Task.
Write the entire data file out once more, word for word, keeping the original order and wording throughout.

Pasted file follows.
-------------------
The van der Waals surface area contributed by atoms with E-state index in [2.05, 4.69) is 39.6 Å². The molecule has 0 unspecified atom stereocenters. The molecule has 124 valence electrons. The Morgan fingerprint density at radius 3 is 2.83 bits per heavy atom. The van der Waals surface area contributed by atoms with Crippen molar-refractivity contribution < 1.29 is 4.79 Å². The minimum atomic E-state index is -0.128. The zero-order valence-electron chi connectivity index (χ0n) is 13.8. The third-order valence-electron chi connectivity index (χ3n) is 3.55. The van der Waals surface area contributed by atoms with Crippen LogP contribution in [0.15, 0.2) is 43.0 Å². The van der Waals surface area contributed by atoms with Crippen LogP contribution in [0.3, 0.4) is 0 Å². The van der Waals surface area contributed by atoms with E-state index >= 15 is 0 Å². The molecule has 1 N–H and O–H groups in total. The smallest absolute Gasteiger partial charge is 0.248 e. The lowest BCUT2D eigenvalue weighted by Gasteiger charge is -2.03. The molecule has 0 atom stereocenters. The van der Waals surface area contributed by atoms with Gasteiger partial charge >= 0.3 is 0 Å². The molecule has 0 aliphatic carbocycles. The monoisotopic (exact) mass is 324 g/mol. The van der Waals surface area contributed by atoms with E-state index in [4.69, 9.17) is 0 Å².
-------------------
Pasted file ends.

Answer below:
The van der Waals surface area contributed by atoms with E-state index in [2.05, 4.69) is 39.6 Å². The molecule has 0 unspecified atom stereocenters. The molecule has 124 valence electrons. The Morgan fingerprint density at radius 3 is 2.83 bits per heavy atom. The van der Waals surface area contributed by atoms with Crippen molar-refractivity contribution < 1.29 is 4.79 Å². The minimum atomic E-state index is -0.128. The zero-order valence-electron chi connectivity index (χ0n) is 13.8. The third-order valence-electron chi connectivity index (χ3n) is 3.55. The van der Waals surface area contributed by atoms with Crippen LogP contribution in [0.15, 0.2) is 43.0 Å². The van der Waals surface area contributed by atoms with Crippen LogP contribution in [0.3, 0.4) is 0 Å². The van der Waals surface area contributed by atoms with E-state index >= 15 is 0 Å². The molecule has 1 N–H and O–H groups in total. The smallest absolute Gasteiger partial charge is 0.248 e. The lowest BCUT2D eigenvalue weighted by Gasteiger charge is -2.03. The molecule has 0 atom stereocenters. The van der Waals surface area contributed by atoms with Gasteiger partial charge >= 0.3 is 0 Å². The molecule has 0 aliphatic carbocycles. The monoisotopic (exact) mass is 324 g/mol. The van der Waals surface area contributed by atoms with E-state index in [4.69, 9.17) is 0 Å².